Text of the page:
It's a cold, blustery November afternoon and Teshina Edwards is shopping for her little boy Isaiah. "He needs pants really bad," she says, sifting through a rack of jeans. But when

Edwards takes her giant turquoise shopping bag—loaded with pants, books, used toys, and new socks—to the checker, she won't need to open her wallet.

Edwards is at the Wearhouse, a project run by the nonprofit Treehouse, which assists foster children and other kids under the state's care in King County. Everything in the Rainier Valley store—which looks and sounds like the inside of a Ross Dress for Less, complete with chrome clothing racks and Motown shoo-wop-ing from the speakers—is free.

The state gives funds to foster families, but the money only covers about 60 percent of the real cost of raising a foster child, says Jessica Ross, a spokeswoman for Treehouse. And many foster parents, like Edwards, care for multiple foster children or are the unexpected (and financially unprepared) recipients of a relative's abused or neglected child.

Two-year-old Isaiah, for example, was born addicted to crack and spent the first month of his life in detox. He has been in Edwards's care since he was 6 weeks old. "His parents couldn't take care of him," she says of her cousins. She also cared for another cousin's 8-year-old boy for six months.

"When I had both kids, Treehouse helped me out so much. For families who don't have all that much, especially in this economy, it's a lifesaver," says Edwards, 27, an inventory regulator for kitchen supplier Sur La Table. "If you didn't have the opportunity to come here... how often would you be able to buy your kid a $7 book?"

This year, The Stranger is donating the proceeds from Strangercrombie, our annual charity auction, to Treehouse. (Last year, Strangercrombie raised over $60,000 for FareStart, which provides culinary job training and placement for homeless men and women. The auction begins December 4 at www.thestranger.com/strangercrombie.)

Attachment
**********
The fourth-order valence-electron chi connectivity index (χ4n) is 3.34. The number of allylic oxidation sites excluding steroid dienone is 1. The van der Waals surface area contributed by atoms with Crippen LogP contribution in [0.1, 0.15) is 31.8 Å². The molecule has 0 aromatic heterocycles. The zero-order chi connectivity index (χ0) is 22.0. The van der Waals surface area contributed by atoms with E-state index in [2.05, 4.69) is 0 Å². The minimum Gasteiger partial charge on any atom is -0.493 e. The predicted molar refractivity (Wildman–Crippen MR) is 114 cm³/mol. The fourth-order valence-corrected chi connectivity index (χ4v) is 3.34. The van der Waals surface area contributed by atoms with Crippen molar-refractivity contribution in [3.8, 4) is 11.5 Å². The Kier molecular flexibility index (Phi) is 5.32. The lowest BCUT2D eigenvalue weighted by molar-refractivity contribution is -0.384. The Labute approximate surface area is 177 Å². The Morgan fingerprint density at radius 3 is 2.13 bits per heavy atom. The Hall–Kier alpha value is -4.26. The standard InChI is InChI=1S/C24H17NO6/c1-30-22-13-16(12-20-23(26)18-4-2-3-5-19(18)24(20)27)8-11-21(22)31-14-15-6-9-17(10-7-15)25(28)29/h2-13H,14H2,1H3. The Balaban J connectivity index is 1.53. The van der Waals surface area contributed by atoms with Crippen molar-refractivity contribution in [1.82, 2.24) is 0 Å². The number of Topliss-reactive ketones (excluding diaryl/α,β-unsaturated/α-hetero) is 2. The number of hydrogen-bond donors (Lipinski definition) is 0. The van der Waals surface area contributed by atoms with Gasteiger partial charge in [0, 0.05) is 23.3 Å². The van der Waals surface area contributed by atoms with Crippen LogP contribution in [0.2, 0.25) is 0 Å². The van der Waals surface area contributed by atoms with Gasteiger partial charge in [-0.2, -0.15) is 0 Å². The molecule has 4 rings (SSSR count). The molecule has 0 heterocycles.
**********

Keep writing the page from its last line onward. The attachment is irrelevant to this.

Treehouse was founded in 1988 by a group of social workers who were frustrated by the lack of resources for foster kids in Washington State. They wanted to provide tutoring and therapeutic services to the kids and economic assistance to their foster families. Now with 60 staffers and 1,400 volunteers, Treehouse serves roughly 4,000 kids each year.

The statistics for foster kids, most of whom have suffered severe abuse or neglect, are dismal: According to the Washington State Institute for Public Policy, fewer than half of Washington's foster children graduate from high school, 75 percent are living in poverty, and only 27 percent passed the 10th-grade WASL in 2006. According to the local Casey Family Foundation, only 3 percent of foster children graduate from college.

While Treehouse doesn't commission reports on the impact of its programs, social workers, parents, and lawmakers agree the nonprofit has vastly improved lives in King County. "Treehouse has helped children expect that they can see a future that includes higher education instead of giving up," says state representative Ruth Kagi, chair of the Early Learning and Children's Services Committee.

December is the busiest season at Treehouse, and the staff believes that this year will be especially difficult for parents, who are bracing for a tough economy. "Kid stuff is really expensive now," says Guerline Rupern, 30, a single mother who works 45 hours a week as a home health aide to support her six children.

The free-clothing emporium is only a fraction of Treehouse's scope, which includes tutoring, therapeutic extracurricular activities, and backing legislation that supports foster families.

Treehouse has drafted and helped push several successful bills in the state legislature, most notably an education bill in 2003 that requires school districts to keep foster kids in the same school whenever possible. The law also established a panel to coordinate state agencies and nonprofits that deal with foster families.

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"Having a kid sit in front of a committee and talk about going to 15 schools had a huge impact," says Representative Kagi. She says Treehouse was vital to the bill's success. "Ten years ago, to the legislature, the primary issue was safety. Education wasn't even discussed."

"We are trying to really normalize a situation that is not normal," Ross says. "We know it can't be perfect, but we know we are making a difference." recommended